These projects represent only a few initial examples of how our LBC projects facilitate the advancement of student, community and visitor learning. Hampshire and Georgia Tech anticipate an exponential growth of impactful learning opportunities to students and our communities over the lives of our facilities.

Collaborative leadership in sustainability and regenerative principles has inspired new opportunities for funding. Georgia Tech’s Academic & Research Council has used the Kendeda project as the basis for pursuing grants and developing inter-disciplinary partnerships to better support future funding opportunities. At Hampshire, two science professors who use the Kern Center in their classes have received outside funding to expand on their work, collaborating with other LBC projects to develop new interdisciplinary curricular models in social science, art, policy, and more.

Our LBC projects support and enhance our existing sustainability goals, spur collaboration, and reinforce our campuses as living learning laboratories. Since the schematic design phase, the operations and maintenance staff at Georgia Tech have used the campus to test LBC standards through the implementation of pilot projects. Staff learned LBC criteria and gained experience operating to LBC standards across landscapes, green cleaning, thermal comfort, and zero waste. The projects helped reinforce the team’s already-existing leadership, such as a decade-long commitment to healthy cleaning standards, and they inspired new opportunities to extend these operational changes to other areas of campus. At Hampshire, the Kern Center project inspired several campus-wide changes. Following the success of the Kern native wildflower meadow, the college has transitioned more acreage to native meadowland, reducing maintenance costs and creating new pollinator habitat. The Kern Center’s rooftop solar array was developed alongside a project to install enough solar arrays on campus to supply the college’s entire electricity needs, bringing the college much closer to its goal to be carbon neutral by 2022.

The partnerships that developed out of our projects have enriched our capacity for collaboration and connection. At Hampshire, students now have access to a pool of engineers, builders, and architects who are invested in the school’s educational and environmental mission. These professionals offer their expertise, and in turn, tap into our students’ and professors’ research. Together, this growing knowledge community is collaborating to improve the Kern Center’s on-site water treatment system, and sharing their experience with others in industry journals and at national conferences. Georgia Tech is working with the Healthy Building Network, Google, Harvard, Perkins + Will, MSR Design and the Durst Organization to test a healthy materials resource database called Portico. This work will shed light on how building products impact human and environmental health.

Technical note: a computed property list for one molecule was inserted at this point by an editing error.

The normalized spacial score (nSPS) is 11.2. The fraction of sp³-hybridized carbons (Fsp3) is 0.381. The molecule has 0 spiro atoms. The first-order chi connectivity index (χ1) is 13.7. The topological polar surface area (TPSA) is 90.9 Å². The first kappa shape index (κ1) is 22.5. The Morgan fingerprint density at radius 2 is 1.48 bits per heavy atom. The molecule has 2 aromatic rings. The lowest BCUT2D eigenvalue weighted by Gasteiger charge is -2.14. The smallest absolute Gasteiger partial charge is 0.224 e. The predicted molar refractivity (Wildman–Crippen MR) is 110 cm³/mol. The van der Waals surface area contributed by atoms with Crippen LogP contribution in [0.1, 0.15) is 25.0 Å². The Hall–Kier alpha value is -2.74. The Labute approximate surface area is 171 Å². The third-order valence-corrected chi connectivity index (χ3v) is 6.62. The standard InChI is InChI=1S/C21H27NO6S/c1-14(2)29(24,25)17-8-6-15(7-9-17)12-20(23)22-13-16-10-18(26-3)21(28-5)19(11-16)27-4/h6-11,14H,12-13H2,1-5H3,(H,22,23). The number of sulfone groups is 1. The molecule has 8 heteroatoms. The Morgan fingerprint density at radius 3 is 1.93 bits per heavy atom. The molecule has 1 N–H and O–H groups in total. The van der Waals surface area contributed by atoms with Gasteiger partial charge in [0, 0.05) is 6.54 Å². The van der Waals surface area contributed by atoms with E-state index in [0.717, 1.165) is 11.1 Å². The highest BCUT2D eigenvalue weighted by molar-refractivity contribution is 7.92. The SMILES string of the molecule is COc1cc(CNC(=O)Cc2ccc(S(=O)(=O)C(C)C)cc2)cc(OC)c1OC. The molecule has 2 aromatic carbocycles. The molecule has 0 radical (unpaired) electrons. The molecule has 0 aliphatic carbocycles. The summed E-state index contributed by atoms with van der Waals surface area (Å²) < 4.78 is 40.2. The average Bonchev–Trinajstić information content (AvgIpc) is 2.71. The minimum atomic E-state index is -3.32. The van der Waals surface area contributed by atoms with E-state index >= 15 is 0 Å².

Georgia Tech’s Equity Working Group, comprised of students, faculty, community partners, and the project team, instigated a partnership between the project contractor and Georgia Works, a non-profit providing workforce development training and experiences to homeless men. In an initial program pilot, two men hired through Georgia Works built structural nail laminated timber panels, a major component of the building’s low-carbon design. The initiative has inspired other ideas to transform hiring practices in the construction industry and support skills development in people from the campus’ immediate neighborhood. In Hampshire’s community, tradespeople are bringing what they learned on the Kern Center project to their other work, using healthier, more sustainable materials.

Our projects have benefited from a large network of peers already taking on the challenge. This community is essential to our success, a feedback loop of innovation in regenerative work. The Kern Center project relied on lessons learned at the Williams College Kellogg House and the Smith College Bechtel Center. Georgia Tech was inspired and encouraged by Hampshire and the University of British Columbia. In turn, Georgia Tech is sharing their experience with Vanderbilt and Appalachian State, while Hampshire has hosted visitors from such institutions as Yale, GE, and a symposium of higher education employees and industry partners. Through this network of mutual support, each project increases our collective positive impact, a welcome alternative to the oft-cited “amenities arms race” of higher education.

Rise to the Challenge

Georgia Tech and Hampshire College are two very different institutions – a small northern, liberal arts college and a large university in a southern city. Yet, alongside many others in the higher education community, we both embrace a regenerative philosophy for our students, campuses, communities, and planet. The Living Building Challenge reinforces these values in our institutions, supporting our educational missions, partnerships, and campaigns for positive social impact.

The Living Building Challenge framework opens new possibilities for more institutions to broaden their reach in the world. If you are up for the challenge, a network of peers are ready to support you. We can’t wait to collaborate, learn from your experience, and, together, work toward a regenerative future.

Project Summaries

R.W. Kern Center, Hampshire College

Kendeda Building for Innovative Sustainable Design, Georgia Institute of Technology

Written By

Sara Draper + Anne Rogers

Sara Draper is the director of Hampshire College's R.W. Kern Center, the 17th certified Living Building. | Anne Rogers is associate director of the Office of Campus Sustainability at Georgia Institute of Technology, currently pursuing the Living Building Challenge for the new Kendeda Building for Integrative Sustainable Design.